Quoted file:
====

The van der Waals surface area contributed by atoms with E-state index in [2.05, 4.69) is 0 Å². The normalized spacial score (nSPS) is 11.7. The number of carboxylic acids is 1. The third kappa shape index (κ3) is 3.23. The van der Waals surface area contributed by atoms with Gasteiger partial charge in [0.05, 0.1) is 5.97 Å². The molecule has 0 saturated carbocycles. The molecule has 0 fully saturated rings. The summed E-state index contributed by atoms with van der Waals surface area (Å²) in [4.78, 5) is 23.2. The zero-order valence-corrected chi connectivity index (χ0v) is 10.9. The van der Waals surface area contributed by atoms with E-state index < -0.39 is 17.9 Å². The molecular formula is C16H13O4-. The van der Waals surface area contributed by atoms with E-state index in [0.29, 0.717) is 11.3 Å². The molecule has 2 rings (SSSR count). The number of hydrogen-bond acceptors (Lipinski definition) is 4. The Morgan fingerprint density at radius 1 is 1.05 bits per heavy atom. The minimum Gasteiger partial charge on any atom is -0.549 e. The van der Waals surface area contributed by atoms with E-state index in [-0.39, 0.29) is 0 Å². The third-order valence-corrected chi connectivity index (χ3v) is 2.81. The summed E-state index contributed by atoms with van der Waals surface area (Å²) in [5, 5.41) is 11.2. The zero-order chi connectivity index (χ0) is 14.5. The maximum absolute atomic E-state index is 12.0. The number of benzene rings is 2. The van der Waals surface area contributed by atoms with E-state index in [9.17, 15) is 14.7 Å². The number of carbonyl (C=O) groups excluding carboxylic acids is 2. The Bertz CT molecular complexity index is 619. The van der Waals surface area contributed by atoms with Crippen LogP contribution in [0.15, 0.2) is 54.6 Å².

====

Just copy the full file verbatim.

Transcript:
The van der Waals surface area contributed by atoms with E-state index in [2.05, 4.69) is 0 Å². The normalized spacial score (nSPS) is 11.7. The number of carboxylic acids is 1. The third kappa shape index (κ3) is 3.23. The van der Waals surface area contributed by atoms with Gasteiger partial charge in [0.05, 0.1) is 5.97 Å². The molecule has 0 saturated carbocycles. The molecule has 0 fully saturated rings. The summed E-state index contributed by atoms with van der Waals surface area (Å²) in [4.78, 5) is 23.2. The zero-order valence-corrected chi connectivity index (χ0v) is 10.9. The van der Waals surface area contributed by atoms with E-state index < -0.39 is 17.9 Å². The molecular formula is C16H13O4-. The van der Waals surface area contributed by atoms with E-state index in [0.29, 0.717) is 11.3 Å². The molecule has 2 rings (SSSR count). The number of hydrogen-bond acceptors (Lipinski definition) is 4. The Morgan fingerprint density at radius 1 is 1.05 bits per heavy atom. The minimum Gasteiger partial charge on any atom is -0.549 e. The van der Waals surface area contributed by atoms with E-state index in [-0.39, 0.29) is 0 Å². The third-order valence-corrected chi connectivity index (χ3v) is 2.81. The summed E-state index contributed by atoms with van der Waals surface area (Å²) in [5, 5.41) is 11.2. The zero-order chi connectivity index (χ0) is 14.5. The maximum absolute atomic E-state index is 12.0. The number of benzene rings is 2. The van der Waals surface area contributed by atoms with E-state index in [9.17, 15) is 14.7 Å². The number of carbonyl (C=O) groups excluding carboxylic acids is 2. The Bertz CT molecular complexity index is 619. The van der Waals surface area contributed by atoms with Crippen LogP contribution in [0.15, 0.2) is 54.6 Å².